In the FET cycles, ovulation occurred spontaneously, without any kind of hormonal treatment. According to the FET protocol used in our clinic, the transvaginal ultrasonographic examination was carried out during cycle days 10-12, and the side and size of the dominant follicle and endometrial thickness were recorded. Endometrial thickness was measured as the thickest part in the longitudinal section, including both endometrial layers. After the ultrasonographic examination, the women started luteinizing hormone (LH) tests on urine samples every morning to confirm ovulation (home test kit, Clearplan; Unipath, Bedford, UK). The embryo transfer was carried out 3-4 days after the first positive LH test result. A maximum of two embryos were transferred. The thawed embryos were graded using the same criteria as in the fresh cycles [9]. A top-quality embryo was defined as having four blastomeres on day 2 or ≥ 8 blastomeres on day 3, less than 20% fragmentation, and no multinuclear blastomeres. After the transfer, the patients started to use 200 mg of progesterone twice a day either per os or intravaginally, depending on their preference. In case of pregnancy, the progesterone treatment was continued up to pregnancy week 10.

The 3D transvaginal ultrasound measurements (Voluson Expert 730, Kretz, Zipf, Austria) were performed on the day of the FET and repeated about one week later, at the time of the expected implantation. The results of the ultrasound examination did not affect subsequent clinical management procedures. The 3D ultrasound technique enabled the determination of endometrial, subendometrial, and ovarian volume, including possible changes in the vascular network. Identical preinstalled instrument settings (frequency, mid; dynamic set, 2; balance, G>170; smooth, 5/5; ensemble, 16; line density, 7; power Doppler map, 5; and the setting conditions for the power Doppler mode were gain, -5.6; quality, normal; wall motion filter, low 1; peak repetitive frequency PRF, 0.9 kHz) were applied for all patients. At the second visit, the power Doppler mode was not used to examine the uterus.

During the ultrasound examination, the uterus was first visualized in two-dimensional (2D) B-mode after the patient had emptied her bladder. The power Doppler mode was switched on, and the power Doppler box was positioned to cover the whole uterus. The 3D facility was engaged by switching to 'volume mode.' The volume sector angle was preset to 80°, and the fast volume acquisition (low-resolution) setting was selected to avoid artifacts. Thereafter, the ovaries were examined similarly. The ultrasonographic volume data were saved on the hard drive and analyzed later using the built-in virtual organ computer-aided analysis imaging program (VOCAL, GE Healthcare, Zipf, Austria) for 3D power Doppler histogram analysis. The manual mode of the VOCAL Contour Editor was used to cover the whole 3D volume of the region of interest (ROI), with 15° rotation steps. Hence, 12 contour planes were analyzed for each ROI to cover 360°. After obtaining the total volume of the ROI, the program calculated the ratio of color voxels to all the voxels; this ratio (%) was expressed as the vascularization index (VI). The vascularized volume (unit mL) in the endometrium or in the ovary was calculated by multiplying the total volume of the ROI by its VI. The VOCAL program automatically calculated the index for mean grayness (MG) in the ROI, which presents the average grayness in the gray-scale voxels [10].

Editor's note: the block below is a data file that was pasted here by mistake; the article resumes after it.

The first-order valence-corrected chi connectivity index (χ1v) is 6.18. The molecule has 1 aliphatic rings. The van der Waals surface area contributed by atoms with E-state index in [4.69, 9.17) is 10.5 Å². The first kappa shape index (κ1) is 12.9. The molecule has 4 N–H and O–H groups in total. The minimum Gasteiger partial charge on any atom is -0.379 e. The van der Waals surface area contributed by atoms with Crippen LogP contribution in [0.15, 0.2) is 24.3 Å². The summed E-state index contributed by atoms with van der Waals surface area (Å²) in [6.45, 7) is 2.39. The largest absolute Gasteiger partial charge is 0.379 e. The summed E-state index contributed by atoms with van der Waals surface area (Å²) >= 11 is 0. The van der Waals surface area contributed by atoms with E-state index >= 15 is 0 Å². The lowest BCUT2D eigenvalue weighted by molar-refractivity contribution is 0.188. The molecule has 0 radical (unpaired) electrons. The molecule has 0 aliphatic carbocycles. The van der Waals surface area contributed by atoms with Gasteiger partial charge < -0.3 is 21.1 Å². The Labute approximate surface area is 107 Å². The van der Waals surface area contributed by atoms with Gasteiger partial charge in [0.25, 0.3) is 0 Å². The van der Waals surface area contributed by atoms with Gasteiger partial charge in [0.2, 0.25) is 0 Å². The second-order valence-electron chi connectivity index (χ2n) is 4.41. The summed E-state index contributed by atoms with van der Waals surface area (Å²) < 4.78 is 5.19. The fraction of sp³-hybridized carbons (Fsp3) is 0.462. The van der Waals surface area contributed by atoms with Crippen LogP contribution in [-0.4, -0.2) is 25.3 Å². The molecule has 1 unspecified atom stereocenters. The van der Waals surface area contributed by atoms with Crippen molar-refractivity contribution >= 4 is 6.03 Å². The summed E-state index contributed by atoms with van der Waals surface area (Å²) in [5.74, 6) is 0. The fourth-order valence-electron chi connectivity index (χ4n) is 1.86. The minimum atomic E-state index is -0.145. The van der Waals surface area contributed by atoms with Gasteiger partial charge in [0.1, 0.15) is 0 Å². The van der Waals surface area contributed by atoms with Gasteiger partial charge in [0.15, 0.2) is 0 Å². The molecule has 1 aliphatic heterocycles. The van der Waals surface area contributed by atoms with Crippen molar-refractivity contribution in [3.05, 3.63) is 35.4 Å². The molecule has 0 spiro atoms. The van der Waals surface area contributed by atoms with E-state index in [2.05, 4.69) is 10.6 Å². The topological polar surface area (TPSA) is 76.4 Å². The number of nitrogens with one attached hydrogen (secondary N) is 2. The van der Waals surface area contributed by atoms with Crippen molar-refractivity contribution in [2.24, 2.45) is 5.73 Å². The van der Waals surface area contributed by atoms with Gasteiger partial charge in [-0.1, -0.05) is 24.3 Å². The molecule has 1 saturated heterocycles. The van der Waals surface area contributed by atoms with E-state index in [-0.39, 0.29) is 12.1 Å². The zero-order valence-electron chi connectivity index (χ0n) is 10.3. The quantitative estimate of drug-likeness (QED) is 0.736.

The endometrial thickness, including both endometrial layers, was measured at its thickest in the longitudinal section. The endometrial pattern was assessed from the same section and described as triple-line or homogeneous. The echogenity of the endometrium in comparison with the subendometrium was evaluated with two different methods. First, a single observer (T.Z.) evaluated the endometrial echogenity subjectively and categorized it as either hyperechoic, homoechoic, or hypoechoic in comparison with the myometrial echogenity. In the second method, we used the MG values supplied by the VOCAL. The MGendom is the mean gray value in the endometrium, and the MGsubendom is the mean gray value in the subendometrium. The subendometrial volume was calculated after we had defined the subendometrial region as the region 5 mm beneath the myometrial-endometrial junction. The reproducibility of the volume and color index measurements using transvaginal 3D power Doppler ultrasound has been determined [11]. The reproducibility of volume and color index measurements using transvaginal 3D power Doppler ultrasound has been determined by Järvelä et al 2003 [11]. The intraobserver correlation coefficient for volume measurements was 1.0 and for VI it was 0.898[11].